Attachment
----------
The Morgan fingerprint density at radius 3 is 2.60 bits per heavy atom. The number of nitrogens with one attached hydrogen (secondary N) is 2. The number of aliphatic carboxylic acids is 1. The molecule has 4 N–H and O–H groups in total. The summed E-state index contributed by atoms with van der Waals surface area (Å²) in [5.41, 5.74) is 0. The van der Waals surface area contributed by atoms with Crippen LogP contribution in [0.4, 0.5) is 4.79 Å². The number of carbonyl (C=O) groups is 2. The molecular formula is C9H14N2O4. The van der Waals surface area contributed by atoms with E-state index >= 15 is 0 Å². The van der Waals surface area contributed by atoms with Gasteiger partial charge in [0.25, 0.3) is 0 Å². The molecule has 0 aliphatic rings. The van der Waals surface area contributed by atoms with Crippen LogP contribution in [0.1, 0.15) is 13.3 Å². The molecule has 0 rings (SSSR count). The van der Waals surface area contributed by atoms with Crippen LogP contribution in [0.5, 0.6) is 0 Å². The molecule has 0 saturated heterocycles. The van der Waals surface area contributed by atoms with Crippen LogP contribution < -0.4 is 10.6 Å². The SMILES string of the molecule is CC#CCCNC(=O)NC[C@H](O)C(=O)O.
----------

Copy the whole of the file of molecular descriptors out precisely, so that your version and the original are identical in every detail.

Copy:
The Morgan fingerprint density at radius 3 is 2.60 bits per heavy atom. The number of nitrogens with one attached hydrogen (secondary N) is 2. The number of aliphatic carboxylic acids is 1. The molecule has 4 N–H and O–H groups in total. The summed E-state index contributed by atoms with van der Waals surface area (Å²) in [5.41, 5.74) is 0. The van der Waals surface area contributed by atoms with Crippen LogP contribution in [0.4, 0.5) is 4.79 Å². The number of carbonyl (C=O) groups is 2. The molecular formula is C9H14N2O4. The van der Waals surface area contributed by atoms with E-state index >= 15 is 0 Å². The van der Waals surface area contributed by atoms with Gasteiger partial charge in [0.25, 0.3) is 0 Å². The molecule has 0 aliphatic rings. The van der Waals surface area contributed by atoms with Crippen LogP contribution in [0.1, 0.15) is 13.3 Å². The molecule has 0 rings (SSSR count). The van der Waals surface area contributed by atoms with Crippen LogP contribution in [0.5, 0.6) is 0 Å². The molecule has 0 saturated heterocycles. The van der Waals surface area contributed by atoms with Crippen LogP contribution < -0.4 is 10.6 Å². The SMILES string of the molecule is CC#CCCNC(=O)NC[C@H](O)C(=O)O.